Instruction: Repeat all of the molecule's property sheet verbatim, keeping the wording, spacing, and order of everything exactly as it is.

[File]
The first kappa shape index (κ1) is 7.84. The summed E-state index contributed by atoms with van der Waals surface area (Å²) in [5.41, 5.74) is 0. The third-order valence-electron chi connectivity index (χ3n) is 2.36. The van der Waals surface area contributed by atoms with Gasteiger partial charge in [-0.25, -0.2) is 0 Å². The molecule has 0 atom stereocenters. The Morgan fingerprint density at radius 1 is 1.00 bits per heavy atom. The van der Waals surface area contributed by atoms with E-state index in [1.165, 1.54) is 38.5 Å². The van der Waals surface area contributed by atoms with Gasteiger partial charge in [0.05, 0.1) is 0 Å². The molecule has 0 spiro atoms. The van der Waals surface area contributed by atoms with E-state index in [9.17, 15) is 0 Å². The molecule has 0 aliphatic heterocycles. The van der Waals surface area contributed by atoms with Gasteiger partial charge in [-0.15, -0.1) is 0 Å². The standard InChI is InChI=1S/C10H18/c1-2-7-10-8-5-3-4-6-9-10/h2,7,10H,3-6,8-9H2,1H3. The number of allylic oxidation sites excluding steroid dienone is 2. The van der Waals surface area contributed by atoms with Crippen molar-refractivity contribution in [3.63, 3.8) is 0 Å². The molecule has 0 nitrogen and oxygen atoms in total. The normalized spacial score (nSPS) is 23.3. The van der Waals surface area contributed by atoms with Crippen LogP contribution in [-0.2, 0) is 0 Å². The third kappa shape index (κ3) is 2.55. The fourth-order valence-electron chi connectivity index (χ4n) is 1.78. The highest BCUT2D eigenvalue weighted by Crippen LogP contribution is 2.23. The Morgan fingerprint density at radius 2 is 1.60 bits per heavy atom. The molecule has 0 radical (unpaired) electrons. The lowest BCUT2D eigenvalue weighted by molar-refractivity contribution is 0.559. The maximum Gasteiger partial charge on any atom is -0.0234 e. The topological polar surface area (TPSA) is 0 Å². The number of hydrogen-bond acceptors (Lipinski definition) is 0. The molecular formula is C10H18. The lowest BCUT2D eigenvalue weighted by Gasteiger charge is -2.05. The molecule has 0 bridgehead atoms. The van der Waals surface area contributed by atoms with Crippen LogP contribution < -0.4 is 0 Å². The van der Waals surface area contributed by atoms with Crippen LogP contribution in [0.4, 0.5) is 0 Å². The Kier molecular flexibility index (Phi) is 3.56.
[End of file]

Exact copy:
The first kappa shape index (κ1) is 7.84. The summed E-state index contributed by atoms with van der Waals surface area (Å²) in [5.41, 5.74) is 0. The third-order valence-electron chi connectivity index (χ3n) is 2.36. The van der Waals surface area contributed by atoms with Gasteiger partial charge in [-0.25, -0.2) is 0 Å². The molecule has 0 atom stereocenters. The Morgan fingerprint density at radius 1 is 1.00 bits per heavy atom. The van der Waals surface area contributed by atoms with E-state index in [1.165, 1.54) is 38.5 Å². The van der Waals surface area contributed by atoms with Gasteiger partial charge in [0.05, 0.1) is 0 Å². The molecule has 0 spiro atoms. The van der Waals surface area contributed by atoms with E-state index in [9.17, 15) is 0 Å². The molecule has 0 aliphatic heterocycles. The van der Waals surface area contributed by atoms with Gasteiger partial charge in [-0.15, -0.1) is 0 Å². The standard InChI is InChI=1S/C10H18/c1-2-7-10-8-5-3-4-6-9-10/h2,7,10H,3-6,8-9H2,1H3. The number of allylic oxidation sites excluding steroid dienone is 2. The van der Waals surface area contributed by atoms with Crippen molar-refractivity contribution in [3.63, 3.8) is 0 Å². The molecule has 0 nitrogen and oxygen atoms in total. The normalized spacial score (nSPS) is 23.3. The van der Waals surface area contributed by atoms with Crippen LogP contribution in [-0.2, 0) is 0 Å². The third kappa shape index (κ3) is 2.55. The fourth-order valence-electron chi connectivity index (χ4n) is 1.78. The highest BCUT2D eigenvalue weighted by Crippen LogP contribution is 2.23. The Morgan fingerprint density at radius 2 is 1.60 bits per heavy atom. The molecule has 0 radical (unpaired) electrons. The lowest BCUT2D eigenvalue weighted by molar-refractivity contribution is 0.559. The maximum Gasteiger partial charge on any atom is -0.0234 e. The topological polar surface area (TPSA) is 0 Å². The number of hydrogen-bond acceptors (Lipinski definition) is 0. The molecular formula is C10H18. The lowest BCUT2D eigenvalue weighted by Gasteiger charge is -2.05. The molecule has 0 bridgehead atoms. The van der Waals surface area contributed by atoms with Crippen LogP contribution < -0.4 is 0 Å². The van der Waals surface area contributed by atoms with Crippen LogP contribution in [0.4, 0.5) is 0 Å². The Kier molecular flexibility index (Phi) is 3.56.